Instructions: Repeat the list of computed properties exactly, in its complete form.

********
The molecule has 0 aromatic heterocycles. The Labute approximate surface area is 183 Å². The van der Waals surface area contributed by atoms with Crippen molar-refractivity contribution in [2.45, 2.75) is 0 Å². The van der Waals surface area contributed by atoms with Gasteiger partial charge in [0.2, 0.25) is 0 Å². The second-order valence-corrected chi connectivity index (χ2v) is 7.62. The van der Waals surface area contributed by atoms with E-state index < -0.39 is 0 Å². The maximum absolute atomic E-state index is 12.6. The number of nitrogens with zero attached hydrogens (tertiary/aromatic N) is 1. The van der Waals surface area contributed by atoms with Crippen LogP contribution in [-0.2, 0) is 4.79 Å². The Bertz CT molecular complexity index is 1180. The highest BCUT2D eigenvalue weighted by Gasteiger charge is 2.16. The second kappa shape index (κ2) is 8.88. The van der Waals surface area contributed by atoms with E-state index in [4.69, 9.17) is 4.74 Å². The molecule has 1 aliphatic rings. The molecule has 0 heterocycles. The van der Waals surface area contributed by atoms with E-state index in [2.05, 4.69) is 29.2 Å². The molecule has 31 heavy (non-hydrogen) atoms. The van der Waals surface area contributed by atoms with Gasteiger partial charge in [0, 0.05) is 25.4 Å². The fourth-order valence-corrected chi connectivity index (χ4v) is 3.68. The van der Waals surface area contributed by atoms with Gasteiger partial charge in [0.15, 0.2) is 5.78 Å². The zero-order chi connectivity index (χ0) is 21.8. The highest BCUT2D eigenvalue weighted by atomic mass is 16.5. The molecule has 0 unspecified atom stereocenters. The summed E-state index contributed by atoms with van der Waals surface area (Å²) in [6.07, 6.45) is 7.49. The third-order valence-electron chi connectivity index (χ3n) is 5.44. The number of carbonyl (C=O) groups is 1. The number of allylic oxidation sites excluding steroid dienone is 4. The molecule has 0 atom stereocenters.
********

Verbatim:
The molecule has 0 aromatic heterocycles. The Labute approximate surface area is 183 Å². The van der Waals surface area contributed by atoms with Crippen molar-refractivity contribution in [2.45, 2.75) is 0 Å². The van der Waals surface area contributed by atoms with Gasteiger partial charge in [0.2, 0.25) is 0 Å². The second-order valence-corrected chi connectivity index (χ2v) is 7.62. The van der Waals surface area contributed by atoms with E-state index < -0.39 is 0 Å². The maximum absolute atomic E-state index is 12.6. The number of nitrogens with zero attached hydrogens (tertiary/aromatic N) is 1. The van der Waals surface area contributed by atoms with Crippen LogP contribution in [-0.2, 0) is 4.79 Å². The Bertz CT molecular complexity index is 1180. The highest BCUT2D eigenvalue weighted by Gasteiger charge is 2.16. The second kappa shape index (κ2) is 8.88. The van der Waals surface area contributed by atoms with E-state index in [4.69, 9.17) is 4.74 Å². The molecule has 1 aliphatic rings. The molecule has 0 heterocycles. The van der Waals surface area contributed by atoms with E-state index in [2.05, 4.69) is 29.2 Å². The molecule has 31 heavy (non-hydrogen) atoms. The van der Waals surface area contributed by atoms with Gasteiger partial charge in [0, 0.05) is 25.4 Å². The fourth-order valence-corrected chi connectivity index (χ4v) is 3.68. The van der Waals surface area contributed by atoms with Gasteiger partial charge in [0.15, 0.2) is 5.78 Å². The zero-order chi connectivity index (χ0) is 21.8. The highest BCUT2D eigenvalue weighted by atomic mass is 16.5. The molecule has 0 unspecified atom stereocenters. The summed E-state index contributed by atoms with van der Waals surface area (Å²) in [6.07, 6.45) is 7.49. The third-order valence-electron chi connectivity index (χ3n) is 5.44. The number of carbonyl (C=O) groups is 1. The number of allylic oxidation sites excluding steroid dienone is 4. The molecule has 0 atom stereocenters.